Our first morning was dedicated to the captial, the ancient port city of Muscat. Sunrise shooting at the yacht club, followed by the fish market and souq, a traditional arab market.
One of my reasons to come to Oman was the Sultan Qaboos Grand Mosque. Again, not as famous and flashy as the Sheik Zayed Mosque in Abu Dhabi, but sensible, well-thought-out architecture, interior and exterior. Non-muslim are allowed to visit the mosque on most mornings, but have to adhere to dress code (modest, loose-fitting clothes, full length pants or skirts, headscarf). Dressing modestly is advised outside of mosques as well, but as a tourist you can get away with short sleeves and women without a headscarf.
Oman is very much a man's world. While Omani women benefit from better social protection than in most other Arab countries (and far better than neighboring Saudi Arabia, Yemen, and Iran), they are far from the rights we demand in the west. We only occasionally saw women outside of their homes and I did not want to risk repercussions for photographing them. You can see a women's rights country comparison here.
Oman has over 1,000 miles of splendid coastline, and tall mountains behind it. The Al Hajar mountain range separates the coastal plateau plain from the high desert plateau to the east and south. Leaving Muscat, we had our first glimpse of mountains and were surprised how tall they were. Dry, with little vegetation, the mountains are interspersed with wadis, deep, water-cut valleys with lush vegetation. These wadis are popular weekend destinations for hiking and swimming.
At the heart of this mountain range lies dramatic scenery, including Jebel Shams (Oman’s highest mountain at 3075m) and Jebel Akhdar, Arabic for ‘green mountain’, the latter referring to a region encompassing the Saiq Plateau, whose fertile orchards produce pomegranates, apricots, and other fruit, and the Damask Rose, raw ingredient of the local specialty, rosewater.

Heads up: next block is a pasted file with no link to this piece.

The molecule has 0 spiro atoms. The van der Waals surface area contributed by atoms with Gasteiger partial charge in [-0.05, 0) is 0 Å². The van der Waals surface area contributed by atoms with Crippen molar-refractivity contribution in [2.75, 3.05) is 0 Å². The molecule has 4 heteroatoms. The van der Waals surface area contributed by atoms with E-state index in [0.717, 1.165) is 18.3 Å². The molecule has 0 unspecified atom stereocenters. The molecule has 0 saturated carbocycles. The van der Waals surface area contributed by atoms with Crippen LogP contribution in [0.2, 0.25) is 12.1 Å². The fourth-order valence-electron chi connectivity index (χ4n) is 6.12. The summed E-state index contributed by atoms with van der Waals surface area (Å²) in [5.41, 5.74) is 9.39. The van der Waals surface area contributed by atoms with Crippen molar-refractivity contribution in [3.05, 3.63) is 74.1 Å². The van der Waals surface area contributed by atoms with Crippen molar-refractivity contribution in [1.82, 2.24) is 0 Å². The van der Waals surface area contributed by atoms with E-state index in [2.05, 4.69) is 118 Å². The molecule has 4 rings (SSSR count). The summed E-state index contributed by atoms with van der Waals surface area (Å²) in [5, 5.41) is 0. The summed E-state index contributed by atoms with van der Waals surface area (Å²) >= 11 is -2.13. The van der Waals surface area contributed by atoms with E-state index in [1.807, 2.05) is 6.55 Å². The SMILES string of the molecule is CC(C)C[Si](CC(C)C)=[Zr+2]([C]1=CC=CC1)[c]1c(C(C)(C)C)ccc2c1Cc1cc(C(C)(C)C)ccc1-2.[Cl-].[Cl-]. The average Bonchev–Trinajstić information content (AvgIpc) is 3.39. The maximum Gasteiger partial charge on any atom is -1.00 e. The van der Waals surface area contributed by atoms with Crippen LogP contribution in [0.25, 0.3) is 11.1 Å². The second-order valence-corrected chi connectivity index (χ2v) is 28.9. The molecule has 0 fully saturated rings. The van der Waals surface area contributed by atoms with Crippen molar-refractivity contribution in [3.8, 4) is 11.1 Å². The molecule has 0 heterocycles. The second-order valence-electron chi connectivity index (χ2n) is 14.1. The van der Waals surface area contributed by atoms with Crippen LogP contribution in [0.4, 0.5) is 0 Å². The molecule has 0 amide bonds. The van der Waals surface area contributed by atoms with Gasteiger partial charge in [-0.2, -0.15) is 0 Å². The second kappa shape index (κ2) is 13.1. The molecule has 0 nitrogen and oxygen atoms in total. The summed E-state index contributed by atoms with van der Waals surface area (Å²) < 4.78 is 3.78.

What would be a trip to the Middle East without a desert camp? I wanted to photograph sand dunes and requested an overnight in the desert.
Air pressure in the vehicle tires is lowered for better traction and off we got on a wild ride over the sand dunes. Honestly, there were some scary moments and I was glad when we were dropped at the top of a large sand dune. Then the wind picked up and we found ourselves in the middle of a sandstorm. As you might imagine, photographing in a sandstorm brings a host of challenges.
Toward the end of our stay, the country started to prepare for the Sultan's 79th birthday. Sultan Qaboos bin Said was a much revered leader and his image is omnipresent. He had been in power since 1970 (after ousting his father Said bin Taimur) and was basically married to his country. Educated in Britain at Sandhurst, followed by a brief stint in the British Army, he seemed to have run a benevolent dictatorship. His views, together with a healthy flow of oil revenue, helped to dramatically modernize Oman. He abolished slavery, built much needed schools, universities, hotels, hospitals, banks, ports, and airports. Today, Oman is one of the safest countries to live and travel and Sultan Qaboos was the longest serving leader in the Middle East and Arab world.
Sadly, Sultan Qaboos passed away January 11, 2020. He is succeeded by his successor of choice, his cousin Haitham bin Tariq and former culture minister.
Oman is easy enough to travel on your own, but you learn a lot more with an experienced guide. We were lucky to have found Abdullah Alshuhi, an accomplished photographer himself, well-traveled and well-spoken, who generously took us around and shared his time and insights with us. If you are interested in traveling to Oman, feel free to ask for more details and Abdullah’s contact information. I highly recommend him.